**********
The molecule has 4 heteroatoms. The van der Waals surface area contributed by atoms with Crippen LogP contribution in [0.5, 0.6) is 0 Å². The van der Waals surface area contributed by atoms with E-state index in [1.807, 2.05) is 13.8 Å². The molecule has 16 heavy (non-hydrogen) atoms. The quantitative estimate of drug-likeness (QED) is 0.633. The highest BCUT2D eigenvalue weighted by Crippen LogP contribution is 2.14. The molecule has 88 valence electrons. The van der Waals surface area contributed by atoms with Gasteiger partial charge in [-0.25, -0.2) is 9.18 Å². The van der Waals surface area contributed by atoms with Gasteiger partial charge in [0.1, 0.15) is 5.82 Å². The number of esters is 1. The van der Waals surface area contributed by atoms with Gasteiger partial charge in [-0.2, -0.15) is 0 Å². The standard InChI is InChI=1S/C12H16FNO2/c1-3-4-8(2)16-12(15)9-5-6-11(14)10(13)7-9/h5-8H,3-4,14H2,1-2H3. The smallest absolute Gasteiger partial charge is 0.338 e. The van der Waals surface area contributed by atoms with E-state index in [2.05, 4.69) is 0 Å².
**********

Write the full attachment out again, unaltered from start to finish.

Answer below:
The molecule has 4 heteroatoms. The van der Waals surface area contributed by atoms with Crippen LogP contribution in [0.5, 0.6) is 0 Å². The van der Waals surface area contributed by atoms with E-state index in [1.807, 2.05) is 13.8 Å². The molecule has 16 heavy (non-hydrogen) atoms. The quantitative estimate of drug-likeness (QED) is 0.633. The highest BCUT2D eigenvalue weighted by Crippen LogP contribution is 2.14. The molecule has 88 valence electrons. The van der Waals surface area contributed by atoms with Gasteiger partial charge in [-0.25, -0.2) is 9.18 Å². The van der Waals surface area contributed by atoms with Gasteiger partial charge in [0.1, 0.15) is 5.82 Å². The number of esters is 1. The van der Waals surface area contributed by atoms with Gasteiger partial charge in [-0.2, -0.15) is 0 Å². The standard InChI is InChI=1S/C12H16FNO2/c1-3-4-8(2)16-12(15)9-5-6-11(14)10(13)7-9/h5-8H,3-4,14H2,1-2H3. The smallest absolute Gasteiger partial charge is 0.338 e. The van der Waals surface area contributed by atoms with E-state index in [2.05, 4.69) is 0 Å².